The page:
I read this so long after it first came out that it was hard to get the image of Julia Roberts and John Malkovich from the film out of my head (two actors I loathe). But it is a great tribute to Valerie Martin's crisp writing that you soon forget it was ever a film, much less who starred in it, and are caught up in the quietly creepy spell she weaves as a housemaid in Victorian London slowly discovers the truth about her Master, Mr. Jekyll, and his strange, brutish assistant, Mr. Hyde. Martin wisely allows the story to unfold slowly, and she brilliantly ups the ante with the threat of impending violence and its ultimate tragic ending. Her portrait of Mary Reilly, an abused housemaid who finds solace and kinship in her strange master, is poignant, richly detailed, and gorgeously written. Forget the film, read this remarkable book and treat yourself to first-rate story telling and writing.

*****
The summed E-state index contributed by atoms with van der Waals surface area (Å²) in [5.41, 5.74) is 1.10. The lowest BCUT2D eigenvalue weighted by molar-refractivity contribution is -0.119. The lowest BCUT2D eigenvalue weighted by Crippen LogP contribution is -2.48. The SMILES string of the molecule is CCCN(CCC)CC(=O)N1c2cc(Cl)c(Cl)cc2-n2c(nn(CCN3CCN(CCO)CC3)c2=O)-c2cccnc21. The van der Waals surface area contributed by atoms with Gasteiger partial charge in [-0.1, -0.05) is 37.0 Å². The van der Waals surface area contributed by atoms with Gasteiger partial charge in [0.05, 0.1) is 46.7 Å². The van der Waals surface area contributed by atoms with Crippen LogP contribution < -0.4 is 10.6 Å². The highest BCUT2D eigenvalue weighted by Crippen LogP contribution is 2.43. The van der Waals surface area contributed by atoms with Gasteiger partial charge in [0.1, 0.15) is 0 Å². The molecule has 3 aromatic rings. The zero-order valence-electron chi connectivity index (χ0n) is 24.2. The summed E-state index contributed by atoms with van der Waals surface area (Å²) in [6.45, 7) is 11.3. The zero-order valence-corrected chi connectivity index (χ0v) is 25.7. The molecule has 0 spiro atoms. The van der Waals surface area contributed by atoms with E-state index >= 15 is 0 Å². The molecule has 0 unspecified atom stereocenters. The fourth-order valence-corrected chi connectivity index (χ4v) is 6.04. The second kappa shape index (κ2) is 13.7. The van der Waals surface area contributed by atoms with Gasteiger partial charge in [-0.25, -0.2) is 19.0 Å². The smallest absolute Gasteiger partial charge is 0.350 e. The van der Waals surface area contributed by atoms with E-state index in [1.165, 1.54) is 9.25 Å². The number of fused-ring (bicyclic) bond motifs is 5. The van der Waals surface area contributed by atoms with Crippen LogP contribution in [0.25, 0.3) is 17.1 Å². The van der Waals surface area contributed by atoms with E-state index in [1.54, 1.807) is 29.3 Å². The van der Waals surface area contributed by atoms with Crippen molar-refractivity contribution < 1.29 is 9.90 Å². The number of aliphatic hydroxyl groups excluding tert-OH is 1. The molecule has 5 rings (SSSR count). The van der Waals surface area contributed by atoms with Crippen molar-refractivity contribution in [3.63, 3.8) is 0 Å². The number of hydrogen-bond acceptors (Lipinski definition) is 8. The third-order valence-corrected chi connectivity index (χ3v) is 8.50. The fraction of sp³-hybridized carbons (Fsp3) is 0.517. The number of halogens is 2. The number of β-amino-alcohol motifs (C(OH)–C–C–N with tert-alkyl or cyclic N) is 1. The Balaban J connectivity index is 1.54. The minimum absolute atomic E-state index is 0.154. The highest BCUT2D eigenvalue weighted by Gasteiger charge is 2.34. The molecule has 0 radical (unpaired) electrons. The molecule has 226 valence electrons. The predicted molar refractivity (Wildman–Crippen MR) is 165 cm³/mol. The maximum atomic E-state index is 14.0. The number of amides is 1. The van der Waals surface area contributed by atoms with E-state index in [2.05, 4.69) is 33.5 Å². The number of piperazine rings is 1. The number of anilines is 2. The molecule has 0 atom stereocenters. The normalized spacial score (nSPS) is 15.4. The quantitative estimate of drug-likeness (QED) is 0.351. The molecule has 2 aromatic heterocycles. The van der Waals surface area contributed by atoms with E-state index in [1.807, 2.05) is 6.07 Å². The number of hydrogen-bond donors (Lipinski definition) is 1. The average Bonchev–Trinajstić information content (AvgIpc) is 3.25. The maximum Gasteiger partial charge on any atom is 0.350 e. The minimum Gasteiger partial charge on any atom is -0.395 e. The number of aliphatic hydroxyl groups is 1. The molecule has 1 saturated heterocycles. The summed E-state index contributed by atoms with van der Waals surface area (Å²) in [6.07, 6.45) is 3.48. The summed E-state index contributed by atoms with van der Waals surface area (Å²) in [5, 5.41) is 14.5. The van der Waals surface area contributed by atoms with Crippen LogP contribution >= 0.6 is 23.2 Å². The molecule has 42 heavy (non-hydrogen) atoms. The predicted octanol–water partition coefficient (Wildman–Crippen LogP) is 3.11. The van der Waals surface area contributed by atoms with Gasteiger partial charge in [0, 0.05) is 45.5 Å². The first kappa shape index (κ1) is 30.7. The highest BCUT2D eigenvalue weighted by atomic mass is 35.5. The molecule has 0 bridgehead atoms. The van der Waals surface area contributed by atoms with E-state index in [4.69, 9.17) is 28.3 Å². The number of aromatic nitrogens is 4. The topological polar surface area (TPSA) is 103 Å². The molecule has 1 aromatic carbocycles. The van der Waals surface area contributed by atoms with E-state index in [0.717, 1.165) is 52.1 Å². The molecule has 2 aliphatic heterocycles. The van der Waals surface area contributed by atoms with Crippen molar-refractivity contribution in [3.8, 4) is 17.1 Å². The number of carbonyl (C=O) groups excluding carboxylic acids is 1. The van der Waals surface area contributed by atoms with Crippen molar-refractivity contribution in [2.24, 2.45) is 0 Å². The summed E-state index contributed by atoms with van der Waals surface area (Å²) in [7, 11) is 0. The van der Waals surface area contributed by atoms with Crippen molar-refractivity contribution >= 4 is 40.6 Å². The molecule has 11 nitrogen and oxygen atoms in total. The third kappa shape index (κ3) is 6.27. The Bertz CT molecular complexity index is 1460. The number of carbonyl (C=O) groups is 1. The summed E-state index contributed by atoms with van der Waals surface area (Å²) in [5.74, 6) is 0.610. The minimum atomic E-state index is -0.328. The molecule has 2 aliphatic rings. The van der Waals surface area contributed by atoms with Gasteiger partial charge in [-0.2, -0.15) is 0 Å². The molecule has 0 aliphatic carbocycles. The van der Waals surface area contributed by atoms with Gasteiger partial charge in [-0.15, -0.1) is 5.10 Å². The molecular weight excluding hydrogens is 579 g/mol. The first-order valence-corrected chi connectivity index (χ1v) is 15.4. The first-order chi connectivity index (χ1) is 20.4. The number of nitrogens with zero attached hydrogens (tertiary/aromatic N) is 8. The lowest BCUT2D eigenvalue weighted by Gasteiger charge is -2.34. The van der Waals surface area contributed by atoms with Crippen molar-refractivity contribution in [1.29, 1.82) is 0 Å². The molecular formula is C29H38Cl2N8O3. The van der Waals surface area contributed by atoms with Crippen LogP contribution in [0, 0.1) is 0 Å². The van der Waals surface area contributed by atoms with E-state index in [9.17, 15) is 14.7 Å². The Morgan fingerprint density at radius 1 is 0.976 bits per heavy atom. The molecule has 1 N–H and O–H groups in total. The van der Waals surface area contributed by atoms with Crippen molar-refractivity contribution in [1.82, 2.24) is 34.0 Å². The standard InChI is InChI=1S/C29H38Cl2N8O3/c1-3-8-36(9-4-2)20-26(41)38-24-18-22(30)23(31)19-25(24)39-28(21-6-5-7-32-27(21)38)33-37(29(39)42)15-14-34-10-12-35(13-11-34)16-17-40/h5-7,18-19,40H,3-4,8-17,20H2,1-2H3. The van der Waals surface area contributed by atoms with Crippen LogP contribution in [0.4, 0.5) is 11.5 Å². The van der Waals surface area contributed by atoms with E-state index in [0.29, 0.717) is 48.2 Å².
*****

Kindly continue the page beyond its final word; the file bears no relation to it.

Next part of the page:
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I have been trying to learn about the system of using servants in 19th & 20th c. England, and somewhere I read that this book gave a good picture of what it was like. Alas, I should have just gotten it from the library. The idea behind this story is a good one, but unfortunately what we got amounts to a dressed-up soap opera, sloppily written, pointless and uninvolving. I found myself counting the pages to the end, and I learned absolutely nothing new or useful about how servants worked. It's rare that I buy a book I decide not to keep, but this is one.
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Most Helpful Customer Reviews on Amazon.com (beta)
40 of 40 people found the following review helpful
A Brilliant, Enduring Novel of Stunning ImaginationOct. 18 2004
Patricia P. Taylor
- Published on Amazon.com